Every time Commission Selig talks about the possibility of expanding the number of teams that make it to the postseason he compares baseball to football, basketball and hockey. He does this to assure baseball fans that adding two more teams to the postseason roster is OK, because baseball would still have less teams playing than the other three sports. If you accept his assumption that the wild card was a good choice to begin with, then certainly what could be bad about adding more of a good thing.
Baseball is so different from the other three sports that no good comparision can be made. By accepting the premise that the wild card is good for baseball, the argument for adding more is just one in which the Commissioner is arguing with himself. By making the case for pennant races, we will make this a fair fight by putting another person into the ring.
The fact that the regular baseball season is twice as long as the season in hockey and baseball is the reason that any comparision between the sports is meaningless. Pennant races are superior to wild cards because they better represent the quality of play that occurs during baseball’s extra long regular season. When you give pennant losers any chance to resurrect their season by defeating pennant winners in the postseason, the integrity of the sport is seriously weakened. Having a 2nd place wild card team winning the championship is bad. Giving a potential 3rd place team the same opportunity would be even worse. Any talk of wild card teams needing a handicap in the postseason is an admission of the mockery that the wild card makes of the regular season division races. In a season as long as baseball’s, these teams don’t need a lesser chance at the World Series; they need to be given no chance at all by eliminating them entirely!
People are complaining that the baseball season is too long. If this is true it is because wild cards, and three divisions per league detracts from strong division rivalries and the pennant races they produce. Pennant races are higher quality, are more competitive and intense, than wild card. Adding other wild card team to the regular season mix will only weaken still the division races as teams realize they only need to win a wild card to have a chance at a championship. This will weaken the quality and competition of the regular season not only for contenders, but also for the fans of teams that are not in contention.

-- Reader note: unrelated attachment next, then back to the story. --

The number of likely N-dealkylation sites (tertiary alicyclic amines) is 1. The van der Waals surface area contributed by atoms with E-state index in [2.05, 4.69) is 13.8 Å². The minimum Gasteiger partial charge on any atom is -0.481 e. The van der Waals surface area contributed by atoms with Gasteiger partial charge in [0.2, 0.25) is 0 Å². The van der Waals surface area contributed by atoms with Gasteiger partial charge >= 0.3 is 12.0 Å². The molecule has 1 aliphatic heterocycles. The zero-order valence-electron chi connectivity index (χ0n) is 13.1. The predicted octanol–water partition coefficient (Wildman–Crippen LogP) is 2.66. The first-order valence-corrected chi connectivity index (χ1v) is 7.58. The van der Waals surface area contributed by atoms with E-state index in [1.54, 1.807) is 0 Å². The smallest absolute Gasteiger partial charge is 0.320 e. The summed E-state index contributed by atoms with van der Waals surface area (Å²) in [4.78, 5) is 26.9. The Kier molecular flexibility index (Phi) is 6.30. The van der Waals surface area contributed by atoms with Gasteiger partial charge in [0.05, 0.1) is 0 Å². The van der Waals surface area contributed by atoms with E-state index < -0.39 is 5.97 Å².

Baseball’s weak regular season is most evident during the month of September. The sport will never be able to compete with football in September and October until it produces a stronger national product. Pennant race games throughout the season will develop fan interest in baseball’s best teams. This interest will increase when the races heat up in August and September. Instead of losing viewers as their teams drop out of contention, MLB will experience increased ratings as all baseball fans are attracted to the best baseball of the year. After season long races in September fan interest will carry into October as they will be ready to watch the best teams they have been following all season. Adding more wild cards and postseason rounds will only hurt baseball further. Pennant races in September are a much better leadin than extra rounds of playoff for the League Championships and World Series. By focusing on its best feature, attendance, ratings and revenues will increase and there will be no need for extra rounds of playoffs.
MLB needs to reject the false comparisions of baseball to other sports; and 8 vs. 10 postseason teams. By closely examining pennant races vs. wild cards they will be in a better position to decide the future structure of the sport when their media contract runs out in 2013. When this comparision is made it can be seen that between good and bad, pennant races are good for baseball and the wild card is not. In this light, adding more wild card teams and postseason rounds is only making a bad situation worse.